Seeing the World in a Different Way (Part I)


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There are some people who are always able to see the positives in a situation.  Even when they get knocked down, they manage to get right back up again. They are able to do things with a wonderful spirit. The American inventor, Thomas Edison, once said, “I have not failed. I’ve just found 10,000 ways that won’t work.”

What makes some people more able to be positive, determined, and in a general state of contentment and happiness than others? There are, of course, many reasons. One major reason is often the way we view the world. According to Shawn Achor, author of The Happiness Advantage and Before Happiness, this perception of reality is the precursor to happiness (or lack thereof).

Successful, happy people are able to view a reality in which happiness is possible—a positive reality. It is not because they are delusional optimists, rather, they see the whole picture, with multiple paths and options, and they choose the path that is most positive but is also true.

This immediately made me think of two things: firstly, that Allah, subhanahu wa ta`ala (exalted is He), tells us we are what we think of Him. This is a really revolutionary way of thinking about the world. You make it good or bad. You choose to see the endless clouds or the silver lining(s). You choose to see Allah (swt) as an angry god waiting to punish His servants, or a merciful and just God, guiding His servants to be righteous custodians of this earth. And then you live in accordance with that view.

So if your view is that Allah (swt) wants good for you, and He helps those who want to do good, you will always find ways to live and be better. Something does not work out? No problem. What can you learn? Is there another way to the same goal? Have the variables changed that your goal should change too?

This is why the Prophet ﷺ teaches us that if someone possesses these two characteristics, there is nothing higher than them:

  1. Thinking well of Allah (swt)
  2. Thinking well of the servants of Allah (swt)

And then there are the two worst characteristics:

  1. Thinking negatively of Allah (swt)
  2. Thinking negatively of the servants of Allah (swt)

The second related point is the life of the Prophet ﷺ. How many times was he knocked down? And how many times did he get back up, his faith in God not shaken? His life really exemplifies what Achor talks about in his book, Before Happiness. In order to perceive happiness, you need to see the bigger picture. You need to have meaning. You use meaning as markers in your life, and that enables you to turn situations that could be boring or bad into things that are meaningful. Moreover, you are not rigid and stuck in one perspective. You are able to see things and are also open to being shown things from different angles, and thus you have a wider set of options to choose from.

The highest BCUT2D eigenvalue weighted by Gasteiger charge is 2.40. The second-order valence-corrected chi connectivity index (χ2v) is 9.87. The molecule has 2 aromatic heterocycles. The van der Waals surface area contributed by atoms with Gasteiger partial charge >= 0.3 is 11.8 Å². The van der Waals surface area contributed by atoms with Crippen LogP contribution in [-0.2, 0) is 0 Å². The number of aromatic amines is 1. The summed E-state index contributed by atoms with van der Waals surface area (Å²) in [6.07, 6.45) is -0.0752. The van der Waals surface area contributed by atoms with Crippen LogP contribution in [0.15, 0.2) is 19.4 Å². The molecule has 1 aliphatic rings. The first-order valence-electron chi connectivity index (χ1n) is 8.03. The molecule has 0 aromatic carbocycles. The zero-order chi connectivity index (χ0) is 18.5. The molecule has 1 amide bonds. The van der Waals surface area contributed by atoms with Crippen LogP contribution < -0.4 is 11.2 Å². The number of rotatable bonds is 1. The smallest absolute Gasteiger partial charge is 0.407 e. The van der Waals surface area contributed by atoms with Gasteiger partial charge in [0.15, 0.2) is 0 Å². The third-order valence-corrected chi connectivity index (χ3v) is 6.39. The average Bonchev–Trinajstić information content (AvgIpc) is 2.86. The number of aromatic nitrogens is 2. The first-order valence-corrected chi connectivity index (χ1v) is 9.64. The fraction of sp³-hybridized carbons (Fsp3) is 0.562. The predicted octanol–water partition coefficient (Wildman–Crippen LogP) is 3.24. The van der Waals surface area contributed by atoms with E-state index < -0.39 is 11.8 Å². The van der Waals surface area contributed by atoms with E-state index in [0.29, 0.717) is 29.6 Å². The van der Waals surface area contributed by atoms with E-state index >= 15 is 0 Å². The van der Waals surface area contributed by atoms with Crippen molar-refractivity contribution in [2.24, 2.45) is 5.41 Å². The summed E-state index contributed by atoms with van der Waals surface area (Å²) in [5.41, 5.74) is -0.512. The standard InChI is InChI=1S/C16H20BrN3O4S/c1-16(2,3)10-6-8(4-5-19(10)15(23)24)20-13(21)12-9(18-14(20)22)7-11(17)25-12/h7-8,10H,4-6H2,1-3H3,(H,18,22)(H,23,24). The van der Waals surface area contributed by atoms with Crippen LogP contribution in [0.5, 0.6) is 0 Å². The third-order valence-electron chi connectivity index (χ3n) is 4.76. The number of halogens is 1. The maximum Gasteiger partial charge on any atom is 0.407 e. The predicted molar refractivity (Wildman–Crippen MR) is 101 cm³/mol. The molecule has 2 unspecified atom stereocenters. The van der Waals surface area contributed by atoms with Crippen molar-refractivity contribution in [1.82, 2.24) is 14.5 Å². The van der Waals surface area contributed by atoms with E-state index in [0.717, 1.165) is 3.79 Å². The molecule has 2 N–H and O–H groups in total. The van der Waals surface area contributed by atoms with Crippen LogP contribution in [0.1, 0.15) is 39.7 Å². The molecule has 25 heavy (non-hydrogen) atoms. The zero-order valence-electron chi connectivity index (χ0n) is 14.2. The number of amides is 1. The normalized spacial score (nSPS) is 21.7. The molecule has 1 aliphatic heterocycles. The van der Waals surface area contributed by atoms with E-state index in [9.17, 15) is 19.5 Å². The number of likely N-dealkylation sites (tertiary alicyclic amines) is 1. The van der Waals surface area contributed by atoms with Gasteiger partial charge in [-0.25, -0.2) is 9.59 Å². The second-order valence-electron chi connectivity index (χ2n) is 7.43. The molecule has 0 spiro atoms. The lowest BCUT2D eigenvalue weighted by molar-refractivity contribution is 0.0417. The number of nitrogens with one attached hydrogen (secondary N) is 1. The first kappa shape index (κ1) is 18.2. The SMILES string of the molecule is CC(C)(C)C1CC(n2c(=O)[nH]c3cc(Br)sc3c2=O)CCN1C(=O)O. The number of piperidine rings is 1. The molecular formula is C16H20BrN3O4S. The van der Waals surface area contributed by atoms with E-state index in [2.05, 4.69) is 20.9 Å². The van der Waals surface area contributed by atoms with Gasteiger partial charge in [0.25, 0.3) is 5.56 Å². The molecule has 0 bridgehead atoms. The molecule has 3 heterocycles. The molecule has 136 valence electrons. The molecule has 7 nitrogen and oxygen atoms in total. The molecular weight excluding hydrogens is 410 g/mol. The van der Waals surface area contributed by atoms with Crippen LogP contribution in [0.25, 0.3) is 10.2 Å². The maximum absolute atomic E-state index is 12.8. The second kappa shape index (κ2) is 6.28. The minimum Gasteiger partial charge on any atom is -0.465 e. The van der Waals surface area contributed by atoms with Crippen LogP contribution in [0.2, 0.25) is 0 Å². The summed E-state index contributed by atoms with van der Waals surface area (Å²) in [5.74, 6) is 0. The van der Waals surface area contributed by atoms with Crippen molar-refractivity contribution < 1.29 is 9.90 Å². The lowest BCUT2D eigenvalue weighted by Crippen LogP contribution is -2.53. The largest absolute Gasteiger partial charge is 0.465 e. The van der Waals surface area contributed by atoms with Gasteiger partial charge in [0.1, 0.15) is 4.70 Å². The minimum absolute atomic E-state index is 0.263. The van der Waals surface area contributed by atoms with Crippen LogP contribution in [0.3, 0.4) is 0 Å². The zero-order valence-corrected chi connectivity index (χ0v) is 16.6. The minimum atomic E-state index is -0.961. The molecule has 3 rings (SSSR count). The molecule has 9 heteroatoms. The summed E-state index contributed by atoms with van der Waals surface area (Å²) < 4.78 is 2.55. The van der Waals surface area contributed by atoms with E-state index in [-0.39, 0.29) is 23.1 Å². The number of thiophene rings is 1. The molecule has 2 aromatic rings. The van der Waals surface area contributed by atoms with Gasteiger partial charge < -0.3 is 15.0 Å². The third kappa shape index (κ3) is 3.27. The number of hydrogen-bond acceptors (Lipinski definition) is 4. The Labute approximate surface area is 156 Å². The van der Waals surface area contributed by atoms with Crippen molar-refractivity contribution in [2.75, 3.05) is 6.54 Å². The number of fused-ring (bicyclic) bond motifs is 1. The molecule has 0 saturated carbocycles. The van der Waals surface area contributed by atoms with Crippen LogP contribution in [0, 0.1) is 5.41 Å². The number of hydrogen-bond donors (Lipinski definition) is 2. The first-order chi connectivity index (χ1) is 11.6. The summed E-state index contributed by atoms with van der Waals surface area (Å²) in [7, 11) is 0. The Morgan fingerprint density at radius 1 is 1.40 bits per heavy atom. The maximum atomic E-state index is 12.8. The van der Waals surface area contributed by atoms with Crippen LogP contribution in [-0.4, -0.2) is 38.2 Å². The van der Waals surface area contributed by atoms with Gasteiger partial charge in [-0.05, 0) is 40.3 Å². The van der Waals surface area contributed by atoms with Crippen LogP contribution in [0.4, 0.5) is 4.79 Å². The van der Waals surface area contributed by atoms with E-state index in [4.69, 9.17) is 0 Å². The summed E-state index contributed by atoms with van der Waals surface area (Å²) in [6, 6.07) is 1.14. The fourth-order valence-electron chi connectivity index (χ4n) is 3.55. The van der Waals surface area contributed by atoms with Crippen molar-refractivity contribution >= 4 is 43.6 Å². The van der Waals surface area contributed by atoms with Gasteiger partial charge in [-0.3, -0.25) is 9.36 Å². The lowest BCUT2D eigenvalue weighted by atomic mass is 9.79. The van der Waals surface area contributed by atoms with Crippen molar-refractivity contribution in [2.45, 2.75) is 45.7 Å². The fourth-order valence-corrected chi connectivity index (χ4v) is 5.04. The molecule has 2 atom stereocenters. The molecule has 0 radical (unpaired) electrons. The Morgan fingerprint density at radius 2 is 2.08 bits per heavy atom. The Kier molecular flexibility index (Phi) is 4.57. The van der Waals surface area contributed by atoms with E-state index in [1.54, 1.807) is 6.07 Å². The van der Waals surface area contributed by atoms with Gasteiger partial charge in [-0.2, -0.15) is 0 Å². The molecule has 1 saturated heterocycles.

The Prophet ﷺ started off in Makkah, with the protection of his uncle Abu Talib. When his uncle passed away, he lost that protection. For someone else, this could have been the end. But the Prophet ﷺ decided to seek protection at Ta’if. Over there, he was humiliated and rejected. But see how he is a person who sees the whole picture, and does not simply focus on the negative situation of the present: Ta’if didn’t work out, but there were scores of other tribes in the Arabian Peninsula. More powerful tribes were preferable, but any decent tribe that was willing to protect them would be good— because the aim at that point was leaving Makkah with the protection of a tribe. Although he was surely affected by what happened, he made a heartfelt supplication to God: “As long as You are not angry with me, then I do not care, except that Your favor is a more expansive relief for me.” He did not stop.